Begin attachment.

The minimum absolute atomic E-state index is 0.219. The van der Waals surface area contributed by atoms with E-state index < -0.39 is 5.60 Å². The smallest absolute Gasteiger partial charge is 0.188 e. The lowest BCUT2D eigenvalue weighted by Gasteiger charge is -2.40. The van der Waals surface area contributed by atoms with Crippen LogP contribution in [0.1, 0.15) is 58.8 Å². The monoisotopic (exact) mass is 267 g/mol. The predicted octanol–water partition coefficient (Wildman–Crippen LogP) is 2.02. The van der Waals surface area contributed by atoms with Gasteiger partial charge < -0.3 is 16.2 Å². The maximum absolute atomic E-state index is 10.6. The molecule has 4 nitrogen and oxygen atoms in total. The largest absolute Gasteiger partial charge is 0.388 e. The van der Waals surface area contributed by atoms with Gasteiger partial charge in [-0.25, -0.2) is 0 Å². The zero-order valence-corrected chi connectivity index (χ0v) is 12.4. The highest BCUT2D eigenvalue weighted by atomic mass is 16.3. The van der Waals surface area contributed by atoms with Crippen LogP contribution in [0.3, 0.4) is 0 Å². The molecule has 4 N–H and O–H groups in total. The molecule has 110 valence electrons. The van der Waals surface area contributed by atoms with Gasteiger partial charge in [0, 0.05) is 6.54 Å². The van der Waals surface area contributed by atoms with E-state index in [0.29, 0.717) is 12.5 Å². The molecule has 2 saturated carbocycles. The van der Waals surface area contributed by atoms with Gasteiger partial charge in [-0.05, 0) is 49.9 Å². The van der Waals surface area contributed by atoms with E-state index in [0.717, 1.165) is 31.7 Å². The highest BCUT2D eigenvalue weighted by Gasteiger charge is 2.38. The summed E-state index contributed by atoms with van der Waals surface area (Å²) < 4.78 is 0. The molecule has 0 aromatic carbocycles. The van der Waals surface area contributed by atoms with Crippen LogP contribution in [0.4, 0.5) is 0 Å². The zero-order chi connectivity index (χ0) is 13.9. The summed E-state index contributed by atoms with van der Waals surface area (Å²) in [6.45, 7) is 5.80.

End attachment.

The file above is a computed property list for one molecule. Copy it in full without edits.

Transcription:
The minimum absolute atomic E-state index is 0.219. The van der Waals surface area contributed by atoms with E-state index < -0.39 is 5.60 Å². The smallest absolute Gasteiger partial charge is 0.188 e. The lowest BCUT2D eigenvalue weighted by Gasteiger charge is -2.40. The van der Waals surface area contributed by atoms with Crippen LogP contribution in [0.1, 0.15) is 58.8 Å². The monoisotopic (exact) mass is 267 g/mol. The predicted octanol–water partition coefficient (Wildman–Crippen LogP) is 2.02. The van der Waals surface area contributed by atoms with Gasteiger partial charge < -0.3 is 16.2 Å². The maximum absolute atomic E-state index is 10.6. The molecule has 4 nitrogen and oxygen atoms in total. The largest absolute Gasteiger partial charge is 0.388 e. The van der Waals surface area contributed by atoms with Gasteiger partial charge in [-0.25, -0.2) is 0 Å². The zero-order valence-corrected chi connectivity index (χ0v) is 12.4. The highest BCUT2D eigenvalue weighted by atomic mass is 16.3. The van der Waals surface area contributed by atoms with Crippen LogP contribution in [0.3, 0.4) is 0 Å². The molecule has 4 N–H and O–H groups in total. The molecule has 110 valence electrons. The van der Waals surface area contributed by atoms with Gasteiger partial charge in [0, 0.05) is 6.54 Å². The van der Waals surface area contributed by atoms with E-state index in [0.29, 0.717) is 12.5 Å². The molecule has 2 saturated carbocycles. The van der Waals surface area contributed by atoms with Gasteiger partial charge in [-0.05, 0) is 49.9 Å². The van der Waals surface area contributed by atoms with E-state index in [0.717, 1.165) is 31.7 Å². The highest BCUT2D eigenvalue weighted by Gasteiger charge is 2.38. The summed E-state index contributed by atoms with van der Waals surface area (Å²) < 4.78 is 0. The molecule has 0 aromatic carbocycles. The van der Waals surface area contributed by atoms with Crippen LogP contribution in [0.4, 0.5) is 0 Å². The zero-order chi connectivity index (χ0) is 13.9. The summed E-state index contributed by atoms with van der Waals surface area (Å²) in [6.45, 7) is 5.80.